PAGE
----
In order to assure that mistakes are not made, consult with the bride about the guest list. If the shower is a surprise party, consult with the mother of the bride, or the honor attendant as to the makeup of the guest list.

It is generally considered to be in good taste to include only people who will be invited to the wedding to a shower. There are some exceptions to this rule. If the couple is getting married in the bride’s home state of New York, and they reside in California…invite everyone to the shower held in California…chances are 95% of them wouldn’t make it to the wedding even if they were invited. Other exceptions include: acquaintances or colleagues who might be included in a church or work shower, but who aren’t close enough to be invited to the wedding; if the couple are having a small intimate wedding with only family members; or if the couple has chosen to marry at a location away from their home town (exotic destination weddings have become extremely popular).

Shop our whole selection of party supplies for tons of party themes and decorations to create a wonderful bridal shower!

5 Comments

  • Marilyn Nelson
    Posted January 3, 2008 at 1:50 PM | Permalink

    I have a question regarding the shower invite list. If a destination wedding is planned, but an additional reception/party will take place after the honeymoon in the city where many family and friends reside, should the guests who will be invited to one or the other event all be included in the shower?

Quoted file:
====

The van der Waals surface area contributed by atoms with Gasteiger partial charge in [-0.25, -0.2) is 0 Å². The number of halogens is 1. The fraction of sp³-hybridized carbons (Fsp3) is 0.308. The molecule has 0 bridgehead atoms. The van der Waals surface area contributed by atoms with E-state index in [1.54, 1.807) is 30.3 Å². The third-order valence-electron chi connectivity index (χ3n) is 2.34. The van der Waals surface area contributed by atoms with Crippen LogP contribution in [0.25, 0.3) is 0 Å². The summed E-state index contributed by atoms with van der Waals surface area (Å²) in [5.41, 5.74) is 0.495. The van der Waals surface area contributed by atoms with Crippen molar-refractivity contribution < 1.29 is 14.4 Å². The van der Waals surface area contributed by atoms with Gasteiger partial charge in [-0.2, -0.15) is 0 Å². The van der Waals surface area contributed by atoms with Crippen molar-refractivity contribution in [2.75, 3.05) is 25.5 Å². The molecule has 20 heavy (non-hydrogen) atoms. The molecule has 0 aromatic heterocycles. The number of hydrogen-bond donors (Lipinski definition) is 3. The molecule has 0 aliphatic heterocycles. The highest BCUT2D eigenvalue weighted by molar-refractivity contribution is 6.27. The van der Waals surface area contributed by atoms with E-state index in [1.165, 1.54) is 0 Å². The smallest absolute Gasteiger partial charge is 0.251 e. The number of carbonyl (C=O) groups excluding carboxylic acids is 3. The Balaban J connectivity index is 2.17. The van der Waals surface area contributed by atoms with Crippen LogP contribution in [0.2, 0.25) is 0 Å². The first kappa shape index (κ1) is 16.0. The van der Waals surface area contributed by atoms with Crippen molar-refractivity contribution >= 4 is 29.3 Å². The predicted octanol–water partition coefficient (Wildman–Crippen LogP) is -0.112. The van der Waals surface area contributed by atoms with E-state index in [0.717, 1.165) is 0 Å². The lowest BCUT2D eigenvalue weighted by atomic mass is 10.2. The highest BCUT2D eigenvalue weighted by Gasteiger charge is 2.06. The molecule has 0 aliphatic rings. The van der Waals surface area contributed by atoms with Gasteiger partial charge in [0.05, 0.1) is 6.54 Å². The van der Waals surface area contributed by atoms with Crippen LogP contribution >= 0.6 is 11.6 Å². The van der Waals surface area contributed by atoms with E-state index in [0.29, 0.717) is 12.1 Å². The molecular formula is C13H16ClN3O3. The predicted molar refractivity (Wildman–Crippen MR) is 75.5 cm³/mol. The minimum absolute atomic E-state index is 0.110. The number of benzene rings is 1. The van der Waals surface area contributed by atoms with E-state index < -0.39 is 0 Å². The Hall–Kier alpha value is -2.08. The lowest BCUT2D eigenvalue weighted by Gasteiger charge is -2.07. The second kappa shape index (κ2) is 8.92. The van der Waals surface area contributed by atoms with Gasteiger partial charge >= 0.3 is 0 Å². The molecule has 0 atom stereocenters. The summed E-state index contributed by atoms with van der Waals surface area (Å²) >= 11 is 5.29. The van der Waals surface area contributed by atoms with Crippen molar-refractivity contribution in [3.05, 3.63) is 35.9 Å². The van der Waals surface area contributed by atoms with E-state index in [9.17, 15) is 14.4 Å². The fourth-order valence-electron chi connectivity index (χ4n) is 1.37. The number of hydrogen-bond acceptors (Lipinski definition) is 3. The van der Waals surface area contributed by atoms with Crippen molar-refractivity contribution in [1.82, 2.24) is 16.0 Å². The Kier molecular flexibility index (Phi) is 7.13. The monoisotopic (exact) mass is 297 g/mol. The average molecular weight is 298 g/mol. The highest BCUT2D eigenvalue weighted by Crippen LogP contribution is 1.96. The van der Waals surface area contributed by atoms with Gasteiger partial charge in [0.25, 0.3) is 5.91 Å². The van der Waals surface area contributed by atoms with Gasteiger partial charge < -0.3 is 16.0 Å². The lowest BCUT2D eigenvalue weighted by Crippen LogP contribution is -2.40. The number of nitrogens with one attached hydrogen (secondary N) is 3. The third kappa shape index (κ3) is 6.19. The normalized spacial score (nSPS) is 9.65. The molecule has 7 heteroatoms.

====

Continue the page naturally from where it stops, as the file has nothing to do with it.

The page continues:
• Posted January 4, 2008 at 3:41 PM | Permalink

    Marilyn,
    I’m no Emily Post and I don’t pretend to be – that said, No, everyone does not need to be invited. Often times, couples have more than one shower. Perhaps one with girlfriends, one with parent’s friends, one with couples etc. Showers are a great opportunity to get to know the new bride or groom if they are from different areas, a time to receive items needed to set up a new home and a time to celebrate together the new couple to be.
    Although it is not necessary to invite everyone to the shower, I have personally found that in the end, I regret more the individuals I did not include then having a shower that was a bit too large. Congratulations.
    Wendy

  • DEnise Gambrell
    Posted August 11, 2009 at 9:51 AM | Permalink

    I am a second cousin of the groom however I do not know
    the bride very well and this is the second marriage for the
    groom. Am I obligated to attend the wedding shower .

  • Kate
    Posted October 3, 2009 at 8:33 PM | Permalink

    I was wondering if your having a mainly family only wedding do you invite people to your shower who are no invited to the wedding?

  • Posted January 18, 2010 at 3:37 PM | Permalink

    The guests of the wedding shower should be those who were invited to the wedding. It would be awkward to explain why you would invite someone to the wedding shower and not to the wedding. If you plan to include the groom and some male friends, make sure that the activity you choose would be meaningful and romantic for the couple.